Published in PC Hardware

Intel has shipped 15 million tablet parts this year

by on27 August 2014

Stepping up cooperation with Asian vendors

Intel has reportedly shipped 15 million tablet parts in the first two quarters of the year and it is now stepping up cooperation with Taiwanese and Chinese vendors. 

Digitimes reports the chipmaker is “aggressively cooperating” with tablet makers in an effort to ship 25 million parts in the second half of the year. Earlier this year we reported that Intel was playing hardball, expending vast amounts of money to promote its tablet SoCs. 

A month ago it became evident that Intel would struggle to reach its tablet SoC shipment target. Intel was hoping to sell 40 million parts this year.

Tablet market cooling down

One of the biggest problems faced by Intel is the relative maturity of the tablet markets. Tablets have become commoditised and since they are maturing product cycles are getting longer. This year tablet shipments could hit 200 million, with just 5 percent growth year-on-year.

Digitimes reports big players like Apple, Samsung and Asus could “suffer” due to the decline in demand. However, Intel focused much of its efforts on cheap, white-box tablets rather than high-end big brand products.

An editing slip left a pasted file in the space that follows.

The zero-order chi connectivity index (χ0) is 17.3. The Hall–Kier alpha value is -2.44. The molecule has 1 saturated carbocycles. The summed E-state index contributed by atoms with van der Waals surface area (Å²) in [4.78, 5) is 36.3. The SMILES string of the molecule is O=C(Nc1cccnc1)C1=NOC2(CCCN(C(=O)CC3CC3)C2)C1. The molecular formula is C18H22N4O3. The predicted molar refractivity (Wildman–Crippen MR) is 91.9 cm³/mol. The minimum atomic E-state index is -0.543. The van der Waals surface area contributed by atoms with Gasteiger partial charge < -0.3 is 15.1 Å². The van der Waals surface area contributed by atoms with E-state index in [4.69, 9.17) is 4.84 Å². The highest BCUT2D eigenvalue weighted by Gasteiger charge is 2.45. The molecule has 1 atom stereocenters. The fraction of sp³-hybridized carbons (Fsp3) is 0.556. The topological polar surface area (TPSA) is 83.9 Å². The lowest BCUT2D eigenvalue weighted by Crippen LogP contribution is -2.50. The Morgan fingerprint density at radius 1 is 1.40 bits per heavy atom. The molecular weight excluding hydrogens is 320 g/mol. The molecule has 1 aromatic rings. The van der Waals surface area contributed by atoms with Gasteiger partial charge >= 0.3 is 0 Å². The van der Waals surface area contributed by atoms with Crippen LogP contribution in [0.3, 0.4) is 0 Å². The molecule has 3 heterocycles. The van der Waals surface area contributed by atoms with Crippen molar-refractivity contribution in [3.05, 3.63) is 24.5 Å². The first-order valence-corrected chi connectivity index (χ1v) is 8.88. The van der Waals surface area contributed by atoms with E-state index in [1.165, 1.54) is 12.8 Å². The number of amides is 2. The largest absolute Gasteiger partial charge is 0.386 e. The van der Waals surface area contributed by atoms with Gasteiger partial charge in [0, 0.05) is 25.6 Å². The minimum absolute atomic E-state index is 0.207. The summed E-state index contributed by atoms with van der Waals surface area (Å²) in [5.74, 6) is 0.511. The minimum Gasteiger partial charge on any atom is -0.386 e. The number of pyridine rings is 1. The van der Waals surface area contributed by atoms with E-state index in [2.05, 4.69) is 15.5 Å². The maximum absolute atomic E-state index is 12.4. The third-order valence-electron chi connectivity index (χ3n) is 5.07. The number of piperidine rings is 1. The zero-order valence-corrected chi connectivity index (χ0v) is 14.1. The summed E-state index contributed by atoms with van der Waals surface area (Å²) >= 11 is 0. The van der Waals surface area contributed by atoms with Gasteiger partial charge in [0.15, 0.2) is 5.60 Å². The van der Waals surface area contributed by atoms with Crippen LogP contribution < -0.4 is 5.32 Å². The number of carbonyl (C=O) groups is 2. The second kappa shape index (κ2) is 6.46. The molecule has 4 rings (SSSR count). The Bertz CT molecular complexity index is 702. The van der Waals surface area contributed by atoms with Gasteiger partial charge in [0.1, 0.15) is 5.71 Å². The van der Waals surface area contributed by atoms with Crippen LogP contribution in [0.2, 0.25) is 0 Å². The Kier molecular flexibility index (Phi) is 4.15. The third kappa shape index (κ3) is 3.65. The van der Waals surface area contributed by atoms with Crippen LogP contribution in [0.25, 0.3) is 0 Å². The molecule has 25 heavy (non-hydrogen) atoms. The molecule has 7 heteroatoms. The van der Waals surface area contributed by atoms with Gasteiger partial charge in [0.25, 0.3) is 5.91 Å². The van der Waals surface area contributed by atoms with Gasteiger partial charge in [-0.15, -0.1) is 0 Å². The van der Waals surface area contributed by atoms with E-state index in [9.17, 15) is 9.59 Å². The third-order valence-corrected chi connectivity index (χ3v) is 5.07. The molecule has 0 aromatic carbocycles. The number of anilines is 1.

Intel has sweetened the deal by offering tablet makers technical assistance as well as marketing. The latter is crucial for many white-box outfits, as they usually do not excel at marketing. Intel does – the chipmaker has a huge network of industry veterans capable of selling anything from $99 tablets to $999 Extreme Edition chips. 

White box churners are just part of the story

Crucially Intel has managed to attract a number of tier one vendors. A number of big brands have already released Intel-based tablets and others are working on them. The list includes heavyweights like Asus, Dell, HP, Acer, Lenovo, Toshiba and Sony.



Asus T100TA entry level Windows 8.1 transformer based on Bay Trail silicon


Intel has already announced that more than 200 tablets based on its chips will launch this year and most of them will come from Chinese brands.

Intel has to make every chip count, as it is burning a lot of money to sell them. Earlier this year it was estimated that Intel averaged a $51 subsidy on each tablet shipped (contra revenue is the politically correct term nowadays – Intel doesn’t like to use the ‘S’ word).

Bay Trail is not an ideal part for entry level tablets and phablets. To make it competitive Intel has to spend way too much money, but SoFIA could change this next year. Intel hopes to seize 20 percent of the market with SoFIA parts. Bigger Cherry Trail 14nm chips will eventually replace Bay Trail and complement SoFIA in some market segments.

We expect some overlap between the two. SoFIA is a smartphone part, but it could end up in phablet designs as well as compact tablets with phone functionality, which are quite popular in Asia.

Last modified on 27 August 2014
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